Could beetroot juice slow key step in Alzheimer’s progression?

By Tim Cutcliffe

- Last updated on GMT

© iStock/ zeleno
© iStock/ zeleno
Betanin, the pigment that gives beetroot juice its red colour, could reduce the rate of misfolding beta-amyloid protein - thought to be a critical step in the progression of Alzheimer’s Disease (AD).

Although the exact mechanism of AD progression has not been confirmed, one key process suspected to involved is the misfolding of beta-amyloid protein fragments, inducing the formation of clumps or plaques, which in turn promotes inflammation and oxidation. Misfolding is thought to occur when beta-amyloid binds itself to metals. Copper is just one of the metals thought to be implicated in the oxidative process; although iron, zinc and others may also have a role, suggested the researchers

Using visible spectrophotometry, the researchers from the University of South Florida measured the degree of oxidation using a chemical marker 3,5 di-tert-butylcatechol (DTBC).

Little or no oxidation of DTBC occurred solely with beta-amyloid, the scientists found. However, when bound to copper, beta-amyloid caused significant DTBC oxidation. Subsequently, oxidation levels fell by around 90% when betanin was added to the copper-bound beta-amyloid mixture. Lower oxidation rates, may mean a reduced amount of misfolding, the researchers suggested.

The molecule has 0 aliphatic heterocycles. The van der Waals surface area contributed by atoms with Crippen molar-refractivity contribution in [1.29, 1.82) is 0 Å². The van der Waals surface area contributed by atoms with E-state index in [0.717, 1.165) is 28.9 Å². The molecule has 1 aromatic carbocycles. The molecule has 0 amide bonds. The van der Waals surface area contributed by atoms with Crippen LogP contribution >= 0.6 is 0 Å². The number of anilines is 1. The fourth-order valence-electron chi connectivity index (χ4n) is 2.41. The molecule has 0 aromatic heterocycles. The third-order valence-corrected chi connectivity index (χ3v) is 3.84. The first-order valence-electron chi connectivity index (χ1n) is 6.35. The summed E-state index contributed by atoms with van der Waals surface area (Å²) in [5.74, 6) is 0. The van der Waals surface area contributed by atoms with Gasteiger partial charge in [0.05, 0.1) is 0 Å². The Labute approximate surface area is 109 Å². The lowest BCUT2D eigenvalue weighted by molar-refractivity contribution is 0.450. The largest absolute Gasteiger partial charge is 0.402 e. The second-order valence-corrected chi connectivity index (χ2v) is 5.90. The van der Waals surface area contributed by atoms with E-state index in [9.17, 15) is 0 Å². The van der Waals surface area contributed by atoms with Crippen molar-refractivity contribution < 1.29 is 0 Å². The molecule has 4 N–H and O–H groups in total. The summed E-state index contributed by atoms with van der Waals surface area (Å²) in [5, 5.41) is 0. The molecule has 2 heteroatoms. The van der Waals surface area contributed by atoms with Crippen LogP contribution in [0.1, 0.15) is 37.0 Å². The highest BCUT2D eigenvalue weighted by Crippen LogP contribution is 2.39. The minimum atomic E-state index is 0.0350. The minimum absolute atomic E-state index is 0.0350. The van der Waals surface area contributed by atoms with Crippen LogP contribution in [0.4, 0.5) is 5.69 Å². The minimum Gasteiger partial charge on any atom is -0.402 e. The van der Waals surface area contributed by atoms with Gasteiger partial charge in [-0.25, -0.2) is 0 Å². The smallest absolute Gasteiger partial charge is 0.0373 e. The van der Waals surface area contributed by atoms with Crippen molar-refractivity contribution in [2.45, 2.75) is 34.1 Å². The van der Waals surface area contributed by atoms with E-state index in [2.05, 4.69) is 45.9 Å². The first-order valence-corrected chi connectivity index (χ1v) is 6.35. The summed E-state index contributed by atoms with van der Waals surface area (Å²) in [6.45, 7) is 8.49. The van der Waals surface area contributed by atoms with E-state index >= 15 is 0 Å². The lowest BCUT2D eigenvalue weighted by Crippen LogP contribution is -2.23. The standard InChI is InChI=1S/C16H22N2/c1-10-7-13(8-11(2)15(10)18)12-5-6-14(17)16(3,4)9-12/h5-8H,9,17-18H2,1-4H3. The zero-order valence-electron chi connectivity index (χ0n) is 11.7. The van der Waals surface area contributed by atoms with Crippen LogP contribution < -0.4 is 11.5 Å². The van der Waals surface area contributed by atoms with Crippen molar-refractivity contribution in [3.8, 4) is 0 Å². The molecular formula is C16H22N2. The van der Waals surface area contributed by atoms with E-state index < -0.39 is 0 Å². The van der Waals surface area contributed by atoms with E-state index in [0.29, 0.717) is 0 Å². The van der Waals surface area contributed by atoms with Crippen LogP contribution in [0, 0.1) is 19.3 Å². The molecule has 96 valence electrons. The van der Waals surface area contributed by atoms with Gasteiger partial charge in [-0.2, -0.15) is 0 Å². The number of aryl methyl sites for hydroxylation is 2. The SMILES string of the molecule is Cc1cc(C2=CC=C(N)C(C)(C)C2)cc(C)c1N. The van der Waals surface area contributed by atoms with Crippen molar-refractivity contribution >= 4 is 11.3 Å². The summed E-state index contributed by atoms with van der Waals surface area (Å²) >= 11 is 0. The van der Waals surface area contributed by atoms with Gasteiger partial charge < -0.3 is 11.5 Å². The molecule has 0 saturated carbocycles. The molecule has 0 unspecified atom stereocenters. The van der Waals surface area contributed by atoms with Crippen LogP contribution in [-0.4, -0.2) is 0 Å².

"We can't say that betanin stops the misfolding completely, but we can say that it reduces oxidation,"​ said researcher Darrell Cole Cerrato, who presented findings at the recent meeting of the American Chemical Society.

"Less oxidation could prevent misfolding to a certain degree, perhaps even to the point that it slows the aggregation of beta-amyloid peptides, which is believed to be the ultimate cause of Alzheimer's."

First step

"Our data suggest that betanin, a compound in beet extract, shows some promise as an inhibitor of certain chemical reactions in the brain that are involved in the progression of Alzheimer's disease,"​ added Professor Li-June Ming. "This is just a first step, but we hope that our findings will encourage other scientists to look for structures similar to betanin."

Although the researchers suggested that the findings could pave the way for future drugs to slow the progress of AD, betanin was chosen to see whether a positive effect could be obtained with a readily accessible ingredient.

“Rather than taking more of a pharmaceutical sort of approach, we wanted to make this work with something that anybody and everybody could get into without necessarily needing a prescription,”​ explained Cerrato.

Cerrato presented findings of the research at a meeting of the American Chemical Society on 20th​ March in New Orleans.

Abstract: “’Beeting’ Alzheimer's: Inhibition of Cu2+-β-amyloid mediated oxidation and peroxidation by betanin from sugar beets”

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